Obstructive sleep apnea decreases central nervous system–derived proteins in the cerebrospinal fluid

Yo El S. Ju, Mary Beth Finn, Courtney L. Sutphen, Elizabeth M. Herries, Gina M. Jerome, Jack H. Ladenson, Daniel L. Crimmins, Anne M. Fagan, David M. Holtzman

Research output: Contribution to journalArticle

51 Scopus citations

Abstract

We hypothesized that one mechanism underlying the association between obstructive sleep apnea (OSA) and Alzheimer's disease is OSA leading to decreased slow wave activity (SWA), increased synaptic activity, decreased glymphatic clearance, and increased amyloid-β. Polysomnography and lumbar puncture were performed in OSA and control groups. SWA negatively correlated with cerebrospinal fluid (CSF) amyloid-β-40 among controls and was decreased in the OSA group. Unexpectedly, amyloid-β-40 was decreased in the OSA group. Other neuronally derived proteins, but not total protein, were also decreased in the OSA group, suggesting that OSA may affect the interaction between interstitial and cerebrospinal fluid. Ann Neurol 2016;80:154–159.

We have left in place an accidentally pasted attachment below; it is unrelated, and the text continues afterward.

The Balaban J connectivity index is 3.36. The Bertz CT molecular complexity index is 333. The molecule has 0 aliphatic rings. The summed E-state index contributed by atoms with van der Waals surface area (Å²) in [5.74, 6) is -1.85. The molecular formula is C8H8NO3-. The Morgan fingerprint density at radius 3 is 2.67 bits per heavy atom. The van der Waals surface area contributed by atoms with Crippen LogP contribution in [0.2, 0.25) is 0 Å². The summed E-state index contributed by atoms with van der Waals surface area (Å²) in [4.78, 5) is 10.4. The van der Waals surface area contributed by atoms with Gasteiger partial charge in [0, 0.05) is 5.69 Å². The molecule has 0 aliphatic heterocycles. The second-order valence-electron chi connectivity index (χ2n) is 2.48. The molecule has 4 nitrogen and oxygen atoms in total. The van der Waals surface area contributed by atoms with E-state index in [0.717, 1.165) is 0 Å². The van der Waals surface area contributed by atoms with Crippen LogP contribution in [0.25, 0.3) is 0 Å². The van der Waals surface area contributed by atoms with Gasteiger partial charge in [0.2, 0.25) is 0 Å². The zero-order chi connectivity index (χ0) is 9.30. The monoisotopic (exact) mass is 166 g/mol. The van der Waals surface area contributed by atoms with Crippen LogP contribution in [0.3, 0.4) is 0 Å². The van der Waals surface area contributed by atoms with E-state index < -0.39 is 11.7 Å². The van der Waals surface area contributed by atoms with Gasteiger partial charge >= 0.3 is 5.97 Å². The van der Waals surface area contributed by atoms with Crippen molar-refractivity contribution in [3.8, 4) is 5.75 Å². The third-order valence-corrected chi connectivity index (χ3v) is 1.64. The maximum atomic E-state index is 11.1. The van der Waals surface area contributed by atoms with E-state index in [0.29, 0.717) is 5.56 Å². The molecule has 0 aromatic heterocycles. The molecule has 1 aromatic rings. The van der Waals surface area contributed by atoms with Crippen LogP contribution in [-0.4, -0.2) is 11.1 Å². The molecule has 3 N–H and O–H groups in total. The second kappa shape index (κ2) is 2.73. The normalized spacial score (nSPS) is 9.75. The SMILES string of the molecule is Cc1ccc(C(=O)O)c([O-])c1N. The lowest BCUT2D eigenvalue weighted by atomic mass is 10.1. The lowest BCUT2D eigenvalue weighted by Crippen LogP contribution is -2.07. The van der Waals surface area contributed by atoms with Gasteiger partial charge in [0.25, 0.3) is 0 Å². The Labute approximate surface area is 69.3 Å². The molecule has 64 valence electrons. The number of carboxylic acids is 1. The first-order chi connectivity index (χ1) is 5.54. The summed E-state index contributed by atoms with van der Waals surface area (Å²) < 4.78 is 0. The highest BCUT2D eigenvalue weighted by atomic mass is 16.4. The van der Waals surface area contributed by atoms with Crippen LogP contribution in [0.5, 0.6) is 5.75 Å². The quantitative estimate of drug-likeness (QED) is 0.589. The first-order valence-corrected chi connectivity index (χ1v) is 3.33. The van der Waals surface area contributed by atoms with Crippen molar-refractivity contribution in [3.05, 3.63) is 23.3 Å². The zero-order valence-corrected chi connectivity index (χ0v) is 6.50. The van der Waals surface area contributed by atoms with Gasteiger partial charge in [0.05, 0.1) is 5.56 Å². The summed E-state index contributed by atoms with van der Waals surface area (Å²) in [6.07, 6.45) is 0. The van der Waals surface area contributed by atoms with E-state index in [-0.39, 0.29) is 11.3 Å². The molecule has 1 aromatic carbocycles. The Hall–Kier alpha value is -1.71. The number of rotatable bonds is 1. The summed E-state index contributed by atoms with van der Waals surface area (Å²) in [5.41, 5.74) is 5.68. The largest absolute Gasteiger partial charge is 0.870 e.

Original languageEnglish
Pages (from-to)154-159
Number of pages6
JournalAnnals of neurology
Volume80
Issue number1
DOIs
StatePublished - Jul 1 2016

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